My kids are so funny. They think they’re the ones who discovered Led Zeppelin, Scooby Doo and Batman. I laugh when I hear them say, “Mom, you gotta hear this great song! It’s called ‘More Than a Feeling’!” (take me back to junior high) or “I’m reading this great book by Robertson Davies; ever heard of him?” (discovered in high school!).
You can’t really blame them for not understanding that I once lived a life beyond them. In fact, I really can’t point a finger their way because just the other day I was SO guilty of doing the same thing. I could almost hear the collective groan of my ancestors.
Here’s where I fell down. My husband and I were out on a walk in Banff near the Cave and Basin Historic site. It was a gorgeous fall day, and we found a lovely walk down through the forest to the shores of Vermilion Lake. I said out loud we should bring my parents back here, wondering if they had done this trail. As we stopped near the trail head, I snapped a photo of the cool slate building near the pool.
I had a sudden flashback: “I’ve seen this spot before!” It was more than knowing that I had been here before (in the last few years, and as a child). But SEEN it, that way, from that angle, through a photograph.
Then it hit me: I was pretty sure that this very spot was the place where my grandparents had their family’s photo taken, next to their Model-T Ford in 1924. When I got home, I discovered it was true! This is, you see, the whole problem with our personal narration: we only see the tip of the iceberg that is our own history.
If you think of it, each of us has a familial history as huge as an iceberg. We may know – if we’re lucky – the 10 percent that sticks up above the water of our existence … through personal interactions with grandparents (or if you’re really lucky like me, great-grandparents), uncles, aunts, cousins and more. Or, we may also know it through stories passed down the years by those who had the gift of blarney (my family landscape is very rich in this regard).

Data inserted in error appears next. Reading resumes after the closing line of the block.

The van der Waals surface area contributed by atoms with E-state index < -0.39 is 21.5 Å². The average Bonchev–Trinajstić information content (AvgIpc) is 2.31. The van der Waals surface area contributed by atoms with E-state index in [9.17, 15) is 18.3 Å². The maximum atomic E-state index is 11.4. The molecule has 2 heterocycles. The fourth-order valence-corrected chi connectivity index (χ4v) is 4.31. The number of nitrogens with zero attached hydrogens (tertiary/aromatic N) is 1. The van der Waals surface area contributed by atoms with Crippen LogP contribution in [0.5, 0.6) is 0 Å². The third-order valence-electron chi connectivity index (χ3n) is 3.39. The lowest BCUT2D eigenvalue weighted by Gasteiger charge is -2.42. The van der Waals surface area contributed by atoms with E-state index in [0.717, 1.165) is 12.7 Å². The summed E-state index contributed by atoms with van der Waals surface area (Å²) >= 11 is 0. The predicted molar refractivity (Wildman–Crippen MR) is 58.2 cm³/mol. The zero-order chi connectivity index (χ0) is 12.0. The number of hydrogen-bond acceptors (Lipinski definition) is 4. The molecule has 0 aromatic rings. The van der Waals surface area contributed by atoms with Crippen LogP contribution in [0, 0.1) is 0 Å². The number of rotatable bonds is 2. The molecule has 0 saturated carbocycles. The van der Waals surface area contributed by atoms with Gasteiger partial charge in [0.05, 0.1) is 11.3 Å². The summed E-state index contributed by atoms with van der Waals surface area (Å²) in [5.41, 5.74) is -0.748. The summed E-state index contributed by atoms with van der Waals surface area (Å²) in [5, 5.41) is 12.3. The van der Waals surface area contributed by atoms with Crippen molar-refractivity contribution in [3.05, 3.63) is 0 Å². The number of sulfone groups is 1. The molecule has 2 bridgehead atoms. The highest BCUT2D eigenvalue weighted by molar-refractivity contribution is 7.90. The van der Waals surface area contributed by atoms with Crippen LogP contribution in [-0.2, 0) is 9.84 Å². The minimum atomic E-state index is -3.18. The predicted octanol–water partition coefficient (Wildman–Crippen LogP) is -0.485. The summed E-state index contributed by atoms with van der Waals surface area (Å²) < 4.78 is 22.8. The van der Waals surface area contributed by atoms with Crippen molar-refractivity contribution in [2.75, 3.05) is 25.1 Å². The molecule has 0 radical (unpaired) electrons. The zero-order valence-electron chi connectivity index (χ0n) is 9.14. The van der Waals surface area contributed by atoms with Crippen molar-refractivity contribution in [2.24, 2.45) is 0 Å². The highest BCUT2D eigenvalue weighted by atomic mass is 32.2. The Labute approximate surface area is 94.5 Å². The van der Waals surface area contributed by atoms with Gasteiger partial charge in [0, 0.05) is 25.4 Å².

I am the family historian, and have been for years. I have a passionate interest in family stories, and have been dubbed “the keeper of the family history”. Over the years, many relatives have made deposits in the “Bank of Linda’s Files”, giving me information, photos, documents. My stash is large and — in some cases — dates back to the early 1600s in Canada.
At Christmas a couple years ago I was making a collage for my parents, and wanted to use family photos as the base. Digging through my files, what I found astonished me. My family history in the Bow Valley (Canmore, Banff, Lake Louise) goes back almost a century! (I often use these photos as inspiration for my art projects.)
As I dug through old photos, I was amazed to find my paternal grandparents in picture after picture at the Banff Springs Hotel, The Upper Hot Springs, Lake Louise, the Spray Lakes and even – in one photo – with the Three Sisters mountain range behind them! Hey, that’s what I see when I look out my art studio window every day!
Talking with my father, it became clear that he and my mom retired in Canmore because it had become one of their favorite places on earth. My dad started coming here with his family in the late 1930s to fish, hike and ski.
I particularly love these photos of the Sunshine Ski Area where (get this) you walked up the ski hill once in the morning, skied down, had lunch, walked up again, skied down, then went home (my kids roll their eyes).
My mom and dad also did this really special thing for us as kids. They took us every Sunday without fail on a “family picnic”. The only rule was that you couldn’t spend a dime (beyond gas and groceries), so we spent a lot of time outside in the Rocky Mountains. Having picnics, throwing rocks, walking through magical places … generally spending time together and building our own strong love of the mountains and the great outdoors.
Later in life, when I remembered to thank my parents for giving me this deep and lasting love for the mountains, my mom said: “You don’t have to thank us! We went on hikes and picnics because that’s what WE loved to do. You had to come along, and we were just glad you liked it, too!”
We all earnestly believe that knowledge comes from first-hand experience, don’t we? But, that can be short-sighted, too, if you don’t give credit to those who have gone before you.
Surely, a love of the mountains can be passed through the generations as much as that crooked pinkie-finger that links me to my mom, my Grama Violet, my Great-Grandma Jane, and untold others before her?
I think it must, because, there’s a funny thing I’ve noticed since moving to Canmore: as I fall more deeply in love with our place in the Bow Valley, something here already feels remarkably like home.